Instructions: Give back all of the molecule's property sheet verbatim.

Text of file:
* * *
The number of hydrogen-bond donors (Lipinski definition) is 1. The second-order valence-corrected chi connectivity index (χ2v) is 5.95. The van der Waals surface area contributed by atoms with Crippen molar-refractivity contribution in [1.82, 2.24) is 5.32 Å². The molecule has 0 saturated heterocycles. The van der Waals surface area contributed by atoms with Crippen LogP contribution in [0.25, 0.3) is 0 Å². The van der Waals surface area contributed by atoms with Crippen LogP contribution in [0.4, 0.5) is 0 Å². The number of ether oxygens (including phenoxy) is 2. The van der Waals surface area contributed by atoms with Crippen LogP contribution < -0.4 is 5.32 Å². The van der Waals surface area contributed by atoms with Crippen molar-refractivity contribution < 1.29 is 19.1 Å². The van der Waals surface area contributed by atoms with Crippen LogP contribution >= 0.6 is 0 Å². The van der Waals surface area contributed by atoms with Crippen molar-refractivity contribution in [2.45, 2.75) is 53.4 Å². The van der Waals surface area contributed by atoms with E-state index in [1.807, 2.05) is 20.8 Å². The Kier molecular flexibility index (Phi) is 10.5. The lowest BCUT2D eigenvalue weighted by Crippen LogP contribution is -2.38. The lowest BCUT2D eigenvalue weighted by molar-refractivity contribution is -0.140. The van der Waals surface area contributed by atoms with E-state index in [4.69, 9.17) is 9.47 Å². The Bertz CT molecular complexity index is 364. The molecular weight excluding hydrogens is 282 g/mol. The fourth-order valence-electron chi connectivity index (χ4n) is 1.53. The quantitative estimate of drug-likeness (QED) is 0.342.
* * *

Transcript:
The number of hydrogen-bond donors (Lipinski definition) is 1. The second-order valence-corrected chi connectivity index (χ2v) is 5.95. The van der Waals surface area contributed by atoms with Crippen molar-refractivity contribution in [1.82, 2.24) is 5.32 Å². The molecule has 0 saturated heterocycles. The van der Waals surface area contributed by atoms with Crippen LogP contribution in [0.25, 0.3) is 0 Å². The van der Waals surface area contributed by atoms with Crippen LogP contribution in [0.4, 0.5) is 0 Å². The number of ether oxygens (including phenoxy) is 2. The van der Waals surface area contributed by atoms with Crippen LogP contribution < -0.4 is 5.32 Å². The van der Waals surface area contributed by atoms with Crippen molar-refractivity contribution < 1.29 is 19.1 Å². The van der Waals surface area contributed by atoms with Crippen LogP contribution >= 0.6 is 0 Å². The van der Waals surface area contributed by atoms with Crippen molar-refractivity contribution in [2.45, 2.75) is 53.4 Å². The van der Waals surface area contributed by atoms with E-state index in [1.807, 2.05) is 20.8 Å². The Kier molecular flexibility index (Phi) is 10.5. The lowest BCUT2D eigenvalue weighted by Crippen LogP contribution is -2.38. The lowest BCUT2D eigenvalue weighted by molar-refractivity contribution is -0.140. The van der Waals surface area contributed by atoms with E-state index in [4.69, 9.17) is 9.47 Å². The Bertz CT molecular complexity index is 364. The molecular weight excluding hydrogens is 282 g/mol. The fourth-order valence-electron chi connectivity index (χ4n) is 1.53. The quantitative estimate of drug-likeness (QED) is 0.342.